Last week, the U.S. Department of Justice sent a letter to Gwinnett County Sheriff Butch Conway demanding that the $69,258 Conway spent on this 2018 Dodge Charger Hellcat — the money came from funds seized in federal drug cases — be returned by the end of the month. (Photo: Gwinnett County Sheriff’s Office)
Gwinnett County taxpayers may have to absorb the cost of a nearly $70,000 sports car Gwinnett Sheriff Butch Conway purchased earlier this year that is primarily being used to transport the sheriff to and from work.
Last week, the U.S. Department of Justice sent a letter to the sheriff demanding that the $69,258 Conway spent on the car — the money came from funds seized in federal drug cases — be returned by the end of the month, the FOX 5 I-Team reported.
The letter calls the 2018 Dodge Charger Hellcat, which has a 707 horsepower, supercharged 6.2-liter engine that reaches speeds of 200 mph, “extravagant” and said that law enforcement should spend seized drug money on items that do not create “the appearance of fraud, waste and abuse.”
But the sheriff “maintains that this vehicle is an appropriate purchase, especially for an agency with a $92 million budget,” Gwinnett County Sheriff’s Office Deputy Shannon Volkodav, spokeswoman for the agency, told the Daily Post.
“We requested the vehicle in February 2018 and made the purchase in April 2018,” Volkodav said. “We had no indication at any time throughout the purchasing process we followed that there was a concern about this vehicle until an investigative reporter contacted the DOJ’s Money Laundering and Asset Recovery Section, who then determined that the purchase did not meet the guidelines for use of equitably shared funds.”
The DOJ had previously approved the purchase, though now said the Hellcat is not being used for its stated use, which Volkodav said “in addition to driving it to and from work,” would be for Conway to “use this vehicle when he participates in field operations, covert and otherwise, with our deputies and for any law enforcement function in which he operates, including traffic stops.”
She said the sheriff was driving the Hellcat “a few days ago” when he stopped an “unsafe driver” on the road.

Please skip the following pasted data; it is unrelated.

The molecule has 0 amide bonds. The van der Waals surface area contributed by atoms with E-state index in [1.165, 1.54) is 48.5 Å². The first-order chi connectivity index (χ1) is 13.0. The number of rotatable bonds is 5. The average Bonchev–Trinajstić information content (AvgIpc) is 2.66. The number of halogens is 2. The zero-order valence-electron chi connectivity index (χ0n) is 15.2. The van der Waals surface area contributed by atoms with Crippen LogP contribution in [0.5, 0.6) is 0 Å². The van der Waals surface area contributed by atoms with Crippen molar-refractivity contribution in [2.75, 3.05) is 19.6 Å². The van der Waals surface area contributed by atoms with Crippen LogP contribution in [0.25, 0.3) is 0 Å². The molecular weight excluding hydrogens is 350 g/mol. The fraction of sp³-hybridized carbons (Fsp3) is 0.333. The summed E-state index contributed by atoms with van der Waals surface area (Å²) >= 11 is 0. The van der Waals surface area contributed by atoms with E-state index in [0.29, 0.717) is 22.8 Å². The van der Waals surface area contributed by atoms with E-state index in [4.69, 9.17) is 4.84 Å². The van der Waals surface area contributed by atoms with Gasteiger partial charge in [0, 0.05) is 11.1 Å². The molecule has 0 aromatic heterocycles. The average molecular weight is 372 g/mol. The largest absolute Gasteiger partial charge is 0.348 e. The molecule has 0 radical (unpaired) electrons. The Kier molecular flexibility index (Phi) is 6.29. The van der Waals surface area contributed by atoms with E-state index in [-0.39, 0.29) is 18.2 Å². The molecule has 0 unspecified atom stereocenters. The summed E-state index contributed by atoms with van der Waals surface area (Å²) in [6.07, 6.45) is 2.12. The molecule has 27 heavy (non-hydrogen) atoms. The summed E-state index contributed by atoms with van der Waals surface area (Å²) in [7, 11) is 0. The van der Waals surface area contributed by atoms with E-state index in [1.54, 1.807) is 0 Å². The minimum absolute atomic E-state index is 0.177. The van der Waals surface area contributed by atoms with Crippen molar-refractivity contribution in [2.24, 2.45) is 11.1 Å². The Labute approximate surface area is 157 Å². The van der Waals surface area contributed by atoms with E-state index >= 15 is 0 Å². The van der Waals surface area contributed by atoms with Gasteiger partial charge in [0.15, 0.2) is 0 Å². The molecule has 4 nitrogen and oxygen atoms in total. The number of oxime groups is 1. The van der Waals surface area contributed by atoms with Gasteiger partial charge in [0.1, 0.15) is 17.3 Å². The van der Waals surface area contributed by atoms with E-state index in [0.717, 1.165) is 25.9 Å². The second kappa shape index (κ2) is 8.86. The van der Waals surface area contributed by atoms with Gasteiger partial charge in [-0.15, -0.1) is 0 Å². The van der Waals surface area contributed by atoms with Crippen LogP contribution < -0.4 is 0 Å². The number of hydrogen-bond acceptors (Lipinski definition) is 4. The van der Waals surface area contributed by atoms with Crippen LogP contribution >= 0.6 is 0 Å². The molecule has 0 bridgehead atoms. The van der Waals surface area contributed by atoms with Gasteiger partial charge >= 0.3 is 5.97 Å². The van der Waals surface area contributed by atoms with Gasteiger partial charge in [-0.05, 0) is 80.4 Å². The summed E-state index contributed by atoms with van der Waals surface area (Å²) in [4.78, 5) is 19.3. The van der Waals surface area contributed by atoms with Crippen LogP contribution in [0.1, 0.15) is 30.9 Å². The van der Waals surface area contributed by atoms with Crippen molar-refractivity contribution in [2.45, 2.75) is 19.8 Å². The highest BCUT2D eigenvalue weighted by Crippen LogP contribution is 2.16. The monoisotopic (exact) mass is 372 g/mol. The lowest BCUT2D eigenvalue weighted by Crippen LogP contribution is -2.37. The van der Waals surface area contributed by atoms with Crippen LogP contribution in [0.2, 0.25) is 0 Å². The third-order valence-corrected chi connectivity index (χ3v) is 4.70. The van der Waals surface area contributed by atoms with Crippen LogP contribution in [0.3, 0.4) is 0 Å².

“This vehicle was (also) selected because it provided the opportunity to expand its use to support our Gwinnett chapter of Beat the Heat Inc., an organization of which we’ve been part since 2010,” Volkodav said. “Our Beat the Heat team provides a great service to the community throughout the year by educating young drivers of the very real dangers of street racing and distracted driving. This vehicle will attract the very audience we want to draw for this important message.”
Though the sheriff’s office has not yet formally responded to the DOJ’s letter — Volkodav said the agency is “exploring all options with the most conservative approach to our budget in mind” — Gwinnett County Communications Director Joe Sorenson said the county “will comply with the Justice Department’s request.”
“Staff is working with the Sheriff’s Office to respond to the Department of Justice regarding the vehicle purchase,” Sorenson said. “We are committed to resolving the matter quickly and will be adding review points in our process for equipment purchased with asset forfeiture funds to make sure we comply with guidelines set forth by the Department of Justice.”
Volkodav said that while the sheriff is “disappointed that the MLARS doesn’t seem to find value” in the agency’s eight-year-long effort to combat street racing and distracted driving, “he’s satisfied knowing that this effort will continue with or without their cooperation.”
“Sheriff Conway has always been a forward thinker and will continue to make decisions with the best interest of his community and staff in mind,” she said.
Until the sheriff’s office returns the money to the Justice Department, it will be unable to use seized federal drug money for any other purchases.
By Isabel Hughes, Gwinnett Daily Post